What They Don’t Tell You About Life After College

Way too many people graduate college and almost immediately feel overwhelmed and underprepared for the real world that’s ahead of them. But then, they stay silent about their struggles because they say to themselves, “this is normal” and “everyone else has done it and somehow survived.”

Well I refuse to stay silent anymore. #Adulting is flat-out hard and nobody, not even school, prepares you for the real world. So to all the upcoming graduates, let me attempt to prepare you for some things that are coming your way.

1. Not everyone is going to see potential in you.

This was really hard for me to grasp. I think I’ve always been in an environment where people encouraged me, supported me and believed in me. However, when I stepped outside of the academic bubble where “self-care” and “brave spaces” were prominent, the world was not as kind.

It’s up to you to protect your identity. You have to know who you are and show the world that you matter. It can be easy to get swallowed up into the craziness of this world until you feel invisible. That’s why you have to find a community. I cannot emphasize this enough. Seek out people who will let you be you, encourage you and feed you spiritually and physically. Otherwise, you can get lonely, feel discouraged and go without free food.

I kid you not, these seem like small things but they’re really big changes especially because, in school, community was built-in and not something you truly had to seek out.

2. Bills. Bills. Bills.

The inevitable. They pile up like your roommate’s dirty laundry. I’m telling you. Bills are not a joke. Even if you were a business school student, nothing prepares you for the level of responsibility and will power it takes to budget and pay your bills on time. I’ve learned to update my budget every two weeks when I get my paycheck. And I set a coffee date up with myself the last weekend of every month to go through the list of bills that I owe and pay them off right there and then even it’s more than a week early. I don’t care. I need them gone and not collecting interest.

(P.S. If you’re relocating for a job or school, you’re going to have a ton of things to pay for before you even have the money to pay for it. Just another reason why budgeting is super crucial.)

3. Your friends are not a hop, skip and a jump away.

I really really took living in close proximity with my friends for granted. I had no idea that I’d be living on the other side of the country months after graduating. It’s so different to not see a familiar face everyday. It’s the little things like grabbing lunch at the cafe, running into each other on the way to class and impromptu nights out that make all the difference – the memories that you were unintentionally creating.

After graduation, friendship becomes even more intentional than it already is. And if the effort isn’t there, then you can easily lose your friend or at least the tight connection that you once had. I know this is something I’m actively working on getting better at.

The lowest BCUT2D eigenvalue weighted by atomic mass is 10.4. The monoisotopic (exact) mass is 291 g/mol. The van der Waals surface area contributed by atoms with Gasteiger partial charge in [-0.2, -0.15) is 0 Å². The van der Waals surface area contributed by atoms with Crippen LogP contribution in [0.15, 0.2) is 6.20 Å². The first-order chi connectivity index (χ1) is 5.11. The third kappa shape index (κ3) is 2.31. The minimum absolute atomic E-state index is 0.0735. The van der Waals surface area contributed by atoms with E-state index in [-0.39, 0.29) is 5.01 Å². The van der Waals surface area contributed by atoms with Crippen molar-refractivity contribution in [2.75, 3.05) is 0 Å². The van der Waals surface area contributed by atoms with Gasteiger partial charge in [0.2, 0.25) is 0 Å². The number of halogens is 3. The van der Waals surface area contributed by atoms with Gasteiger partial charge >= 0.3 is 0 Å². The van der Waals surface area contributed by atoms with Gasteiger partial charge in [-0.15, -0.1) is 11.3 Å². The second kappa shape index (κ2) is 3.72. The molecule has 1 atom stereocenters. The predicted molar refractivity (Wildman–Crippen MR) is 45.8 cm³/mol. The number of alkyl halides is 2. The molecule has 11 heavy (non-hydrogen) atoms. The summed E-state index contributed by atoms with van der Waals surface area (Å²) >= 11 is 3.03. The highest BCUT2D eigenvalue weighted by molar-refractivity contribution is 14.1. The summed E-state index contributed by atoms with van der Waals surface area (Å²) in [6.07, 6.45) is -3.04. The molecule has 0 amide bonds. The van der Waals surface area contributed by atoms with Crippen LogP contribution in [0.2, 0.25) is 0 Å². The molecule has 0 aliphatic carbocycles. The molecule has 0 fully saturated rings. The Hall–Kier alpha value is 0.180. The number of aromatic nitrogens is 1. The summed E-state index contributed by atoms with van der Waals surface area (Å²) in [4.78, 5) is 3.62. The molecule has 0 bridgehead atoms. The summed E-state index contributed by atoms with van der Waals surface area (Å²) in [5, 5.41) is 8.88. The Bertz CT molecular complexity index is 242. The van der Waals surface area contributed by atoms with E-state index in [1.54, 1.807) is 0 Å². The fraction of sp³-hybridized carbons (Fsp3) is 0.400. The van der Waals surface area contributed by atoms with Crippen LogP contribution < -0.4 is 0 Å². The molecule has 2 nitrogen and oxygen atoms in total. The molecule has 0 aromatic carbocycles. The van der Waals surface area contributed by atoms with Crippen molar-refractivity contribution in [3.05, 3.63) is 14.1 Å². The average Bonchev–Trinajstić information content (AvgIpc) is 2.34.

You definitely have to take a good hard look in your circle and see what friends are worth keeping. You can’t be everyone’s friend anymore. Some people are going to have to go. There’s no more popularity contests, sororities or clubs. It’s all about true genuine ride-or-die friendships after school. You have to put in the work and find things to talk about other than classes and parties. And FYI if you’re not in the same state as your friends or alma mater, #FOMO (Fear of Missing Out) can be so real and pretty emotional.

4. Politics becomes taboo.

Liberal arts colleges tend to be very open and free spaces to talk about politics, protest for social justice and debate on the change we so desperately need in this broken world, but for most people, they become more concerned with their career after graduation than the world around them making it very hard for progress to occur.

People feel like they have to be ten times more careful to make a peep about anything of substance if they want to keep their job or get into grad school. This is the time where a person is tested about what they really care about.  It’s extremely easy to fall into a trap where you don’t even watch the news anymore. Why? Well, there are no more structured dialogues happening. No Black Student Alliance events. And no protests outside your dorm room. Everything takes effort now.

Although the climate definitely changes post-grad, I’d highly recommend still doing the good work. It’s now where you have even more power (finances +influence) to make a difference in this messed up world.

5. You start to reevaluate your whole existence.

Life goes by so fast and so does college.

If you decide to take the summer off after graduation, it might not hit you right away that life has drastically changed. But if you take your next move, right after commencement, then you’ll start to feel the difference of living a new life and it will continue to hit you in waves.

And for that, I have some advice:

A lot of change will happen at once so the things that you can keep constant, do.

Do your best not to compare yourself to others because everyone has a different path to take. Everyone’s journey is uniquely made for them. And if we start comparing each other, then we stop enjoying our own journey.

Just do you, boo. Seriously. It’s tiring trying anything else.
So keep the faith, hold tight to your convictions, don’t compare your journey to others and never stop fighting for the things that matter. #youcandothis


4 Comments Add yours

  1. Mary says:

    It’s been a while since I made that transition, but great revelations & advice.

    1. Thank you!

  2. Anonymous says:

    Awesome read 🙂

    1. Glad you liked it. Feel free to share!

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